Psychoanalysis and information science are two disciplines that twenty years ago hardly anyone would have considered closely related with re gard either to persons or subject matter. The cooperation between the two fields was made possible, on the one hand, by the development of information science from a technological discipline to a theoretically founded scientific discipline, and on the other, by the development of psychoanalysis from a hermetically closed special discipline to an open and empirical science. This study reports the successful inclusion of information science as an instrument of research on the psychoanalytic process. This direction of work was initiated by Donald Spence and Hartvig Dahl from the Re search Institute of Mental Health, New York, at the end of the 1960s. H. Thom~, H. K~che1e, and their research group in Ulm must be credited with having adopted Spence's programs as early as 1974; at that time the programs even had to be implemented far away on the IBM computer at the University of Heidelberg. The efforts to expand computer-aided con tent analysis to a method for process research led in 1975 to the ac quisition of the Hamburg program for Electronic Verbal Analysis (EVA). In the following years the author of this study revised, extended, and supplemented the EVA to create the U1m version. This book now describes another step in the integration of information technology in fundamen tal research in psychoanalysis.In these cases a manual/intellectual step is intentionally used in the TBS; however, this step is computer aided in that the computer prints a so-called red ... In the dialogue with the TBS only the red word forms are d is - played and the user makes a decision based on his print out. ... The book by GILB and WEINBERG (1977) was taken as a guide for the general structure of the man- machine dialogue in theanbsp;...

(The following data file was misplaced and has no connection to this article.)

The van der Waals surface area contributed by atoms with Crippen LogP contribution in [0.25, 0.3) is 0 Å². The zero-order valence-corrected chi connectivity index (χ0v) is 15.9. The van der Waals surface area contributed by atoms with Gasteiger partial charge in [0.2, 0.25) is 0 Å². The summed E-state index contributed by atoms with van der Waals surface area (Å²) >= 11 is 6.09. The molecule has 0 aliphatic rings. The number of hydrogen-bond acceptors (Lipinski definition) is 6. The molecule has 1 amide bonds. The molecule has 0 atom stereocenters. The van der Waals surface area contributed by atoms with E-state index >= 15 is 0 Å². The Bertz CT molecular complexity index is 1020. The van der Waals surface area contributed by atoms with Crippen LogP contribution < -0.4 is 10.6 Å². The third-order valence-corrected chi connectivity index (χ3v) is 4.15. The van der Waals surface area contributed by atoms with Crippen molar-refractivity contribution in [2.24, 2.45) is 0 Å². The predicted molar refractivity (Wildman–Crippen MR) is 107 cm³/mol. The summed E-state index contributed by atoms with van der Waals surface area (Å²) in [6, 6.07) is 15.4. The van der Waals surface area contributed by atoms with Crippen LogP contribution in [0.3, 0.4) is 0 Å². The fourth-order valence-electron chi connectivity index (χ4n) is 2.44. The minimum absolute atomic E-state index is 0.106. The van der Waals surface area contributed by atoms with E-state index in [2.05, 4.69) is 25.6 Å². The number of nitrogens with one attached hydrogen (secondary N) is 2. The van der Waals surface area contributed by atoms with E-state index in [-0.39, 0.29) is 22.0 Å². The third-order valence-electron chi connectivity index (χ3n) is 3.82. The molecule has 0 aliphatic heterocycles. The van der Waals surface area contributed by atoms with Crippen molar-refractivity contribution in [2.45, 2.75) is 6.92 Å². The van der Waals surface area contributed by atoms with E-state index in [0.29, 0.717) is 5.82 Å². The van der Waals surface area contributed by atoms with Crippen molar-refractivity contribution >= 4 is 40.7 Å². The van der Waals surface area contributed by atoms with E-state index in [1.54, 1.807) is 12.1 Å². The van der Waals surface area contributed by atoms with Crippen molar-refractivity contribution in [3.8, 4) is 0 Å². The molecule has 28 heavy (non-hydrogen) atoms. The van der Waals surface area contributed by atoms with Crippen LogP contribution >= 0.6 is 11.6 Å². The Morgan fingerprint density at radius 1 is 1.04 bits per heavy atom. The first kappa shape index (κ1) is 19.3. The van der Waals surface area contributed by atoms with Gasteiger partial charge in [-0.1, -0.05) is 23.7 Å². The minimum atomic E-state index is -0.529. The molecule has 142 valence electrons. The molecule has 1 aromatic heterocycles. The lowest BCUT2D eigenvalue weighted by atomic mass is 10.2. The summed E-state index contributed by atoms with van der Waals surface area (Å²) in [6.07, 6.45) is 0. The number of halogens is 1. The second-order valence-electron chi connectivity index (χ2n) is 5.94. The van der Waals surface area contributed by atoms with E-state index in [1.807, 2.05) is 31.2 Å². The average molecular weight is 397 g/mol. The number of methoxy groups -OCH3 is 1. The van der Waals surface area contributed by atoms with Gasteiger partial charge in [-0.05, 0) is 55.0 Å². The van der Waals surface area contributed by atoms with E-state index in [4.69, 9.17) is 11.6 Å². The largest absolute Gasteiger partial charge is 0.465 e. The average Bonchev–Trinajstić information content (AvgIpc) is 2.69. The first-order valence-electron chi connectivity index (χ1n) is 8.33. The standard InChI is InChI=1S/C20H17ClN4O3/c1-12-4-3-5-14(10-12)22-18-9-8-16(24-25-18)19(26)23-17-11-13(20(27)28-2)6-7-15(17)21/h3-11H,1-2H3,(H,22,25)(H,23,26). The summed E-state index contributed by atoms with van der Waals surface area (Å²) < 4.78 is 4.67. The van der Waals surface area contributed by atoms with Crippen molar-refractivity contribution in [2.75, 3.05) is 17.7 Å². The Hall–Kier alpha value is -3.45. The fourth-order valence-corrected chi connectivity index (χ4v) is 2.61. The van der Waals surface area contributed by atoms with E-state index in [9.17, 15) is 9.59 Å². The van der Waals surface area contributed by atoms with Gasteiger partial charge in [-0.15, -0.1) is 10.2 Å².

|Publisher||:||Springer Science & Business Media - 2013-06-29|